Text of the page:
By Frank Pollard
Luke 1:13, 1:30; 2:10
Do we need anything more than to be released from
fear? Gabriel, the great messenger from God, brought the
first words about Christmas to Zechariah, father of John
the Baptist, and said, "Do not be afraid, your prayer has
been heard" (Luke 1:13). Then God sent Gabriel to bring
His word to Mary. To her He said, "Do not be afraid,
Mary. You have found favor with God" (Luke 1:30). We are
not told the name of the angel who announced the birth to
the shepherds but the angel said to them, "Do not be
afraid. I bring you good news of great joy that will be
for all people" (Luke 2:10). The first Christmas announce-
ment is an affirmation and a command. "Do not be afraid."
But we are afraid, aren't we? We are as afraid as
any group of people who have ever lived. Sociologists are
beginning to call our decade "the fear driven nineties".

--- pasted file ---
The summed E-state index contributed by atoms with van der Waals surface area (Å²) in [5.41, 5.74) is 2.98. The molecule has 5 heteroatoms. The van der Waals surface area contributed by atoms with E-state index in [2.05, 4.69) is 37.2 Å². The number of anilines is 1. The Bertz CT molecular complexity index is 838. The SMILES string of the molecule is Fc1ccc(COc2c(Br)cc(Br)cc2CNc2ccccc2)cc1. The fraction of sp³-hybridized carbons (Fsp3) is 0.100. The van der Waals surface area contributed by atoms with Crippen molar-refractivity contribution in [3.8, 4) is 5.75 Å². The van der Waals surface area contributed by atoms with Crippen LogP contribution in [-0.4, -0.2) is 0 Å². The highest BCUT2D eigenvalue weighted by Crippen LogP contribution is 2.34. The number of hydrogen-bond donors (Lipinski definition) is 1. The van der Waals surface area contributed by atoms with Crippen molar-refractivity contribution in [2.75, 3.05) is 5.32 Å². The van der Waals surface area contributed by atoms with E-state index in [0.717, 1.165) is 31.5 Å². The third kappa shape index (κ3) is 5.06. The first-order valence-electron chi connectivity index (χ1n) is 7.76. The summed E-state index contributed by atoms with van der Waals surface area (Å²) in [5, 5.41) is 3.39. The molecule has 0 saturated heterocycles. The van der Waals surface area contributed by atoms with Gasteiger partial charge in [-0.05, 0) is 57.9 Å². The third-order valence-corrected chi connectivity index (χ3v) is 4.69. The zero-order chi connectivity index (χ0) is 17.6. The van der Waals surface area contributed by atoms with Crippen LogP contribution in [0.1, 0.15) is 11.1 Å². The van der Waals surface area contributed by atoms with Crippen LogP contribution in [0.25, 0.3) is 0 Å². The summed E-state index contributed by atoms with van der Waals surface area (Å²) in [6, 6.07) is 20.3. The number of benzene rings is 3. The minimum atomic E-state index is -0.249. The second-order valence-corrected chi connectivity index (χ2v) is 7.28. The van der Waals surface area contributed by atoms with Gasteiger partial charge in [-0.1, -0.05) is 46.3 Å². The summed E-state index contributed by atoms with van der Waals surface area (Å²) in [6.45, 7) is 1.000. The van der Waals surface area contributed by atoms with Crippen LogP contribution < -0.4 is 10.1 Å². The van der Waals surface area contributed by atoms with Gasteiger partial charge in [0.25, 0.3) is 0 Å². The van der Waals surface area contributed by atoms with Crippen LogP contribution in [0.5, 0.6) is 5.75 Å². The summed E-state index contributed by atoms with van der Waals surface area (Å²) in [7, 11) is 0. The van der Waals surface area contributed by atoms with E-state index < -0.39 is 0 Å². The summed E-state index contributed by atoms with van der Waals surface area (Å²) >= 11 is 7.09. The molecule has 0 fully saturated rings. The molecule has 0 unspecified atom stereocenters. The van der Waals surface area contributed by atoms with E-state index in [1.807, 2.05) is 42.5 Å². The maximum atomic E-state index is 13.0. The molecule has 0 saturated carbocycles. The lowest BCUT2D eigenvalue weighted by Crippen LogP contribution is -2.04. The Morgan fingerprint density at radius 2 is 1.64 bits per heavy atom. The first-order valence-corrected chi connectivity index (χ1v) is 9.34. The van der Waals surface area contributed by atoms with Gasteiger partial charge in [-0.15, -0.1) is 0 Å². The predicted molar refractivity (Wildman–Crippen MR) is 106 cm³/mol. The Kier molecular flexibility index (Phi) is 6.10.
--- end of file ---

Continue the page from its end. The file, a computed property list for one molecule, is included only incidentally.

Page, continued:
Fear is a part of our lives. Fear is shown in our need for
security. By the way, security is the politically correct
word for fear. Look in cars, homes and purses and see that
we all are alarmed to the teeth. There are more private
police officers now than public police officers. This past
week, two men stricken by the fear that a robbery was in
process in their homes, panicked and killed family
Fear dominates our screens, both television and
movie. From "Outbreak" to "Water World" to "Casper" and a
new film coming out this winter and being promoted as
"Ghostly the Darkneas" fear ia the theme. We are getting
a lot ghost stuff in entertainment now. Ambrose
Bierdefines "ghosts" as an outward and visible sign of
inward fear. Last year the FOX television programs, "The X
Files", won the Golden Globe award for the best dramatic
series. That program started it's first episodes with the
statement, "Trust no one, fear everything".
Fear dominates our political scene. How many
speeches do you hear which begin, "I am afraid for our
nation" or "I am deeply ...
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